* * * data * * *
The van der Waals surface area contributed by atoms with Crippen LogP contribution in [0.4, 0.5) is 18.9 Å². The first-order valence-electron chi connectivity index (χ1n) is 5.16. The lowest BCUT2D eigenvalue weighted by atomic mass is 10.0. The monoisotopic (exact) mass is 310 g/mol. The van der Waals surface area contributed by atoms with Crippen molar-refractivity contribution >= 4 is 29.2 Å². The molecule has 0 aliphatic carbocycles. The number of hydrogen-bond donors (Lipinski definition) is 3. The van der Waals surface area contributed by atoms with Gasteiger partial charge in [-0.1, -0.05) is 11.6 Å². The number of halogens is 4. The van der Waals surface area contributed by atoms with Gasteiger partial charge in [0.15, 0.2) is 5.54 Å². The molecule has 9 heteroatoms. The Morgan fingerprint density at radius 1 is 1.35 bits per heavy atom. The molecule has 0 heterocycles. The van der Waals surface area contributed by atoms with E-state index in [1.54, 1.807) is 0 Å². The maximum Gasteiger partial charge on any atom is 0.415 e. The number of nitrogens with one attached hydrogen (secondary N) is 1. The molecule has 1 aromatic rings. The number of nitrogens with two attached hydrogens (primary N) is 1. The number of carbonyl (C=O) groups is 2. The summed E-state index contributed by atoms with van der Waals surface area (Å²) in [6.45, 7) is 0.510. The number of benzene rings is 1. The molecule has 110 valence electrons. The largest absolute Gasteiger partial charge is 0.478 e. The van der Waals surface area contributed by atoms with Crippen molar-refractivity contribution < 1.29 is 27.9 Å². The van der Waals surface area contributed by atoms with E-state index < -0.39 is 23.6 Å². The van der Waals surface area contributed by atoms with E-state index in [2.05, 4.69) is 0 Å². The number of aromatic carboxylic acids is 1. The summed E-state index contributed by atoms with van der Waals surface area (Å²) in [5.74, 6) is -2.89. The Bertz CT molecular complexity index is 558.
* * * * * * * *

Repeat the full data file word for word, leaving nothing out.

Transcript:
The van der Waals surface area contributed by atoms with Crippen LogP contribution in [0.4, 0.5) is 18.9 Å². The first-order valence-electron chi connectivity index (χ1n) is 5.16. The lowest BCUT2D eigenvalue weighted by atomic mass is 10.0. The monoisotopic (exact) mass is 310 g/mol. The van der Waals surface area contributed by atoms with Crippen molar-refractivity contribution >= 4 is 29.2 Å². The molecule has 0 aliphatic carbocycles. The number of hydrogen-bond donors (Lipinski definition) is 3. The van der Waals surface area contributed by atoms with Gasteiger partial charge in [-0.1, -0.05) is 11.6 Å². The number of halogens is 4. The van der Waals surface area contributed by atoms with Gasteiger partial charge in [0.15, 0.2) is 5.54 Å². The molecule has 9 heteroatoms. The Morgan fingerprint density at radius 1 is 1.35 bits per heavy atom. The molecule has 0 heterocycles. The van der Waals surface area contributed by atoms with E-state index in [1.54, 1.807) is 0 Å². The maximum Gasteiger partial charge on any atom is 0.415 e. The number of nitrogens with one attached hydrogen (secondary N) is 1. The molecule has 1 aromatic rings. The number of nitrogens with two attached hydrogens (primary N) is 1. The number of carbonyl (C=O) groups is 2. The summed E-state index contributed by atoms with van der Waals surface area (Å²) in [6.45, 7) is 0.510. The number of benzene rings is 1. The molecule has 110 valence electrons. The largest absolute Gasteiger partial charge is 0.478 e. The van der Waals surface area contributed by atoms with Crippen molar-refractivity contribution < 1.29 is 27.9 Å². The van der Waals surface area contributed by atoms with E-state index < -0.39 is 23.6 Å². The van der Waals surface area contributed by atoms with E-state index in [2.05, 4.69) is 0 Å². The number of aromatic carboxylic acids is 1. The summed E-state index contributed by atoms with van der Waals surface area (Å²) in [5.74, 6) is -2.89. The Bertz CT molecular complexity index is 558.